School Holiday Decorations Cause Controversy


With the holiday season in full swing, many students and faculty are looking forward to celebrating their holidays before and during the winter break and spending quality time with their families and friends. However in recent years, much controversy has sprung over the expression of these holidays while school is still in session.

Many faculty members in Southern California feel as though the season of joy is somewhat limited, due to the different religions that seem to prevent certain holidays with religious backgrounds from being celebrated.

Schools are hesitant to promote activities or decorations that revolve around religious holidays such as Christmas and Hanukkah for fear of offending those who do not believe in certain traditions, or cultures that surround the holidays, and they prefer that teachers and staff stray away.

Southern California culture in the later months of the year tends to revolve around Christmas traditions that brings so many people happiness, so naturally it is hard for many to accept .

One Southern California teacher, who wishes to remain anonymous, says, “I use my classroom as a vehicle to share the many years of joy the holiday season has given me.  However, it has recently become a pressing issue that I might be offending those who do not share the same traditions as I do. It’s as if our culture has to disintegrate so as to not offend someone else.”

However, school programs still find ways to celebrate the holidays without actually celebrating them.  SJHHS, for instance, usually holds a holiday show through the drama department (not this year however), and ASB promotes a holiday spirit week before the break. Both events are able to occur, due to the fact they are not practicing religion, but utilizing the holidays for secular or cultural purposes.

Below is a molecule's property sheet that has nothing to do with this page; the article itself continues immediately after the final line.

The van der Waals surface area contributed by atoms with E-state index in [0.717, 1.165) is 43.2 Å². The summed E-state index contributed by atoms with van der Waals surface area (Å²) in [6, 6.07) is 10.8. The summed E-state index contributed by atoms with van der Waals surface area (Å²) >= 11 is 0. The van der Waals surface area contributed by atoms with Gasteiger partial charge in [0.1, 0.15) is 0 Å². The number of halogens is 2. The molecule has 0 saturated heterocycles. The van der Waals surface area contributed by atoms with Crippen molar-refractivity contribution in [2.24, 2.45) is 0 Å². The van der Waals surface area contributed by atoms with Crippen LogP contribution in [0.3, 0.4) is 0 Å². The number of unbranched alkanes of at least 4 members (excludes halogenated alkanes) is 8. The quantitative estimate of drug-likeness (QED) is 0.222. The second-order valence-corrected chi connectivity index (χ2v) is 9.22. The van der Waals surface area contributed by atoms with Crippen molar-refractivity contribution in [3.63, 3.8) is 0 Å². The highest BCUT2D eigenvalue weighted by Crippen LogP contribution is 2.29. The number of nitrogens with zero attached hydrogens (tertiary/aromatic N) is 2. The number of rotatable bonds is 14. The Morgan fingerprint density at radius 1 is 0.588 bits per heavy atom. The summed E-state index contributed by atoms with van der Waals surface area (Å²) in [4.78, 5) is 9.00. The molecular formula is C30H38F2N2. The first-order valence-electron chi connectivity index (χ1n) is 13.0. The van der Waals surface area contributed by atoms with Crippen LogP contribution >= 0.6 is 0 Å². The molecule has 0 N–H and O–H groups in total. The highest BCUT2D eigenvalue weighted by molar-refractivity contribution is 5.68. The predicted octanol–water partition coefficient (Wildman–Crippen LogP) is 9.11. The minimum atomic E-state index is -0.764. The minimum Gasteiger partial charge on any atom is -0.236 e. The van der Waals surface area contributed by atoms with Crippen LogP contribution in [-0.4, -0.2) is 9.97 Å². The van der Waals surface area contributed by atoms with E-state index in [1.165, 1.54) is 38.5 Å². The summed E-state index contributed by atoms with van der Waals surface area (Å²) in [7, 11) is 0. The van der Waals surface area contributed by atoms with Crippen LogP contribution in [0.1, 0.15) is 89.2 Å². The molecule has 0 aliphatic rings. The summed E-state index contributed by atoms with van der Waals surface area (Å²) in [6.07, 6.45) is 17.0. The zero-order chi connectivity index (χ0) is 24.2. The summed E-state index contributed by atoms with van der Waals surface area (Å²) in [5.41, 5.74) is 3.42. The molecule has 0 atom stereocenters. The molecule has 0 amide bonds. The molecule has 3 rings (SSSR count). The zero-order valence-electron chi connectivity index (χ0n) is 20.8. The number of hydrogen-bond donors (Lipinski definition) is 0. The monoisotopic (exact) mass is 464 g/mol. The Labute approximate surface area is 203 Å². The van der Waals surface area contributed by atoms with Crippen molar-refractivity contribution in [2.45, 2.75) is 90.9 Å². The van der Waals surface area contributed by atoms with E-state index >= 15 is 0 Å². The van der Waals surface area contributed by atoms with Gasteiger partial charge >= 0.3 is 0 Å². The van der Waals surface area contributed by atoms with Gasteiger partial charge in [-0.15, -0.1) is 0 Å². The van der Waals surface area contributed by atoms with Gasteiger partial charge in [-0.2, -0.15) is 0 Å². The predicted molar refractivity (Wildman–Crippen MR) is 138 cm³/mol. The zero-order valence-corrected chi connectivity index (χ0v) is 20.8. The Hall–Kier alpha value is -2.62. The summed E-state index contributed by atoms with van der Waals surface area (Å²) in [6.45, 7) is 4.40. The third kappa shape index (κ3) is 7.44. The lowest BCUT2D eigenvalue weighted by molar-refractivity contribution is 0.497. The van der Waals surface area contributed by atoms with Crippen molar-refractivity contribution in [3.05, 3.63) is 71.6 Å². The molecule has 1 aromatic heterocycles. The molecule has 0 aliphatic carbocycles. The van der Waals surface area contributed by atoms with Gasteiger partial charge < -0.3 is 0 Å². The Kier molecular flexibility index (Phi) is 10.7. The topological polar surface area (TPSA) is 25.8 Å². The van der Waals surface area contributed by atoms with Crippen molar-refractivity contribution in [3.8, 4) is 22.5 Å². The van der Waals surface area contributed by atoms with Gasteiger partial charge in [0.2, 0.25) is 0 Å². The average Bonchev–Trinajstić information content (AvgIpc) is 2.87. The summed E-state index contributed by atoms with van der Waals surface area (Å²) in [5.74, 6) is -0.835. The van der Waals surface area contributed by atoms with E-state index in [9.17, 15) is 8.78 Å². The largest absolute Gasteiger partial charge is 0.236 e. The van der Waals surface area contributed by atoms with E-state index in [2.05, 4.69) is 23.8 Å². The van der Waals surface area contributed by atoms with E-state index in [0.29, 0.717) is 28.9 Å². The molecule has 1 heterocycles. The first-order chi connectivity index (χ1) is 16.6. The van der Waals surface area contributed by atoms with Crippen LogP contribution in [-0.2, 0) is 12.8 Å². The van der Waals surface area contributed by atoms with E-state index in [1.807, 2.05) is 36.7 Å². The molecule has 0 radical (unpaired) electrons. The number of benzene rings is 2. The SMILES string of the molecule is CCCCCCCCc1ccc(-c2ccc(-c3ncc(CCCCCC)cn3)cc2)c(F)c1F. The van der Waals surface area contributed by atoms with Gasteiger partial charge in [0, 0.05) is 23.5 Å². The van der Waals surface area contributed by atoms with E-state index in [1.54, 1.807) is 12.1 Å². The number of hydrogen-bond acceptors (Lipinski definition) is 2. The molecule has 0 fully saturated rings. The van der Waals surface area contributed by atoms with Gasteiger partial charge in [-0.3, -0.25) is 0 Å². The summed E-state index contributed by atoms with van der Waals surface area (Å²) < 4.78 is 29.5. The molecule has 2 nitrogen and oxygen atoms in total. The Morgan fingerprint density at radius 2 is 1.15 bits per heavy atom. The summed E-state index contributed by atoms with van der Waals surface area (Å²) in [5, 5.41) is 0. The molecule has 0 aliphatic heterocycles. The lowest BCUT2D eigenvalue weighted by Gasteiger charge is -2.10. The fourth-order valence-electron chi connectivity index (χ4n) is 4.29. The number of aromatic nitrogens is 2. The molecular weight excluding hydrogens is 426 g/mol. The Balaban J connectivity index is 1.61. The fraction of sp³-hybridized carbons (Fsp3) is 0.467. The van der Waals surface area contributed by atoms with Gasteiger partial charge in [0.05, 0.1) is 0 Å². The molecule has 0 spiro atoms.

The Anti-Defamation League, the nation’s top civil rights/ human relations agency,  on their website says that it is okay “as long as they are presented objectively as part of a secular program of education.  A permissible purpose for such a program may be advancing students’ knowledge of society’s cultural and religious heritage.”

Still, many teachers are disappointed that schools still discourage the expression of holidays in classrooms, even if they don’t focus on the religious backgrounds of holidays.

Another Southern California teacher, who also wishes to remain anonymous says,  “Us teachers have been able to celebrate holidays as young students, and even in previous years of us teaching, and today’s generation will not be able to have those joyful experiences.”